Friday, 20 April 2018

One week later


https://videos.heraldo.es/aragon/el-monrepos-se-reabre-al-trafico-QkdpKy/
Just a week later, working 24 hours a day, they've reopened the mountain pass. It's a temporary solution but looks useable.
The alternative route is so long!

Sunday, 15 April 2018

Broken road, floods

On Friday morning we set off for Jaca. Arriving at the top of the Monrepos mountain pass at about 11.30, we were made to turn round and go back to Huesca. They closed the road to traffic and 15 minutes later part of that road fell off; yes, fell off!

Here are some photos from the Heraldo de Aragón




This one is before, going south
https://m.facebook.com/permalink.php?story_fbid=762520357469014&id=100011331690062&notif_id=1523878307609549&notif_t=story_reshare&ref=notif
As you can see, there is snow on the ground and it's very wet. There have been roadworks here for years, and we had hoped that part of the new motorway would be ready soon. However, it looks further off than ever. The mountain pass will be closed for at least ten days until they rig up an alternative lane.
In the meantime our route in and out of the Pyrenees is the pass of Santa Barbara. Rather narrow and wiggly, but al long as it isn't raining rather pretty. Only, in the last four days, Santa Barbara has been closed by rockfalls twice. There has been a lot of rain this week, and there will be a lot of melting snow. It seeps through the rocks and earth and causes these avalanches of rocks. We went back to Zaragoza that way this afternoon. It was clear, but you could see where the rocks had fallen and there was a waterfall over the road.  It's worrying, because it's not a good road and the traffic  will be far too heavy. It takes an extra half-hour to get from Jaca to Huesca, with no heavy vehicles.

The mountain roads have suffered, but down in the valley, there are worse floods than 2015








Wednesday, 21 March 2018

Spring!

What a joke! Officially it's spring, but the weather is extreme. In Jaca:


In Senegüé, near Saniñánigo:

(this one, taken by my friend Elena, is perfect!)
Meanwhile, in Zaragoza, the wind is blowing. Opposite our flat an aerial got blown over by a gust of wind and the fire brigade had to come and take it down. They were there for at least 45 minutes.



Excitement for Tuesday dinnertime!

Saturday, 17 March 2018

Tarazona revisited

Yesterday we had a day trip from Zaragoza to Tarazona. It's just over an hour's drive, first on a toll motorway and then a winding country road with quite a lot of lorries on it.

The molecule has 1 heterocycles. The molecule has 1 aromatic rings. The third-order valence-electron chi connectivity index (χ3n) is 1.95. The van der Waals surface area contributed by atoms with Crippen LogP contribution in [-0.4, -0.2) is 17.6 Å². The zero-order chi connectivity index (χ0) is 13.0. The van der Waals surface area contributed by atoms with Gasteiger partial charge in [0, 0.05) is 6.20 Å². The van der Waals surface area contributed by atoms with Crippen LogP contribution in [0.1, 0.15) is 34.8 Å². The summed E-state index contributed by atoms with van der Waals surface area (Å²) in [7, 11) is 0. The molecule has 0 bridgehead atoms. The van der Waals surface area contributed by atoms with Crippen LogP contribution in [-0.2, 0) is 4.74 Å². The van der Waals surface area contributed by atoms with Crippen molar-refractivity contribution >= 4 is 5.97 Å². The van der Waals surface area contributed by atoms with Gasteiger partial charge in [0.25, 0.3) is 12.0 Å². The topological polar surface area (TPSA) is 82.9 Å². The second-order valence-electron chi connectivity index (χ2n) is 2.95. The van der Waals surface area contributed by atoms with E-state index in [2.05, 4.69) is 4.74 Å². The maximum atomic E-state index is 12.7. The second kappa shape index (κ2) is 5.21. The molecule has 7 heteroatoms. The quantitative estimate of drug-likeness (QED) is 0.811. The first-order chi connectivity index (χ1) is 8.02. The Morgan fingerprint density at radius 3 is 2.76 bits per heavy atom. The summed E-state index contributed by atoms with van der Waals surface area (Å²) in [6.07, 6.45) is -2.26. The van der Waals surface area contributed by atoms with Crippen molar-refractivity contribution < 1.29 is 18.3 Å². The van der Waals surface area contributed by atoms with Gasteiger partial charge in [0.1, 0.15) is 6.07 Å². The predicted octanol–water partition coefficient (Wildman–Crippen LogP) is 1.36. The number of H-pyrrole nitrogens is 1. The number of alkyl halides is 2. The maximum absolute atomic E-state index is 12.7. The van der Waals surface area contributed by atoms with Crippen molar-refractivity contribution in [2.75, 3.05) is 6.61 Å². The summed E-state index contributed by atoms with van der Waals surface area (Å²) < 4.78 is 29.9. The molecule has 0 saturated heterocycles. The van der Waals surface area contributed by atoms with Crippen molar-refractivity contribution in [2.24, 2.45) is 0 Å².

Since our last visit in 2013 they have done a bit more work on the cathedral restoration. Everything looked clean and well-cared for.

Mudejar tower with stork's nest

you can just see the stork in this one

the well in the cloister


Tarazona has a bullring which is made of an octagon of 32 homes. It was built in the 1790s and used as a bullring until 1870. The first time I saw it, it was being used as a car park, but now you can see the elegant structure perfectly.

Wednesday, 7 March 2018

Where in Zaragoza?

Here are some snaps of things in Zaragoza.
by the Imperial Canal in Casablanca.

Independencia, modernist building.


another modernist building in Independencia.

palm trees at the end of Goya. Plaza De Los Zagries.
Here's another one of the elegant Modernist buildings in Independencia.


Sunday, 14 January 2018

Larrés Castle, museum of drawing Julio Gavin

Saturday 13th January turned out fine so we went on a short excursion to a place we hadn't been for 20 years; the drawing collection in a 14-16th century castle in the Serrablo near Sabiñánigo. It was pretty much as cold inside thee stone building as out, and as we were moving slowly to look at the drawings, after the hour it took us to see everything we were chilled through.
We enjoyed the drawings, which ranged from Dali to Beulas to Juan Gris, Penagós and the museum's founder, Julio Gavin.
We also enjoyed the castle itself-a simple two-storied set of rooms surrounding a central patio and two towers, one with the narrowest stone staircase imaginable leading to an exhibition of cartoons, and the other a viewing platform from which you can see the snowy mountains. (although the dirty windows made it impossible to take photos). All-in-all a good trip.
Here's a link for the museum:
http://www.serrablo.org/museodibujo




Saturday, 7 October 2017

Autumn in the Selva de Oza

 From Jaca you drive to the village of Puente la Reina on the main N-260 national road. they are building a motorway, but as a national road-it links Jaca with Pamplona-it's a disgrace. Puente la Reina, as the name says has a bridge which crosses the river Aragón, after which you turn right and drive next to the river Subordan, a tributary of the Aragón. Past Javierregay, Embún and round the edge of Hecho. Past Siresa with its spectacular Romanesque church-all that's left of the monastery that once housed 150 monks. Here the road gets narrower, you drive through a quite narrow ravine called Hell's Mouth- la Boca del Infierno and into the area of the Selva de Oza. In the past 20 years Oza has come along! It was an area with two derelict campsites and some empty buildings with spectacular scenery and now the campsites have reopened, freshly painted and refurbished; there's a café-restaurant, a restaurant, an adventure playground with wires running from tree to tree as well as spectacular scenery.
We had a lovely walk along the steep gorge side on a warm autumn morning. Here are a few photos:
an amazing collection of mushrooms on a treestump

you can see the wires on the treewalks


more autumn mushrooms on a fallen tree





autumn colours on the Boca del Infierno

On the way back we stopped in Hecho and had a rather expensive but exquisite meal in a restaurant called Cantere. Lovely, very fine food.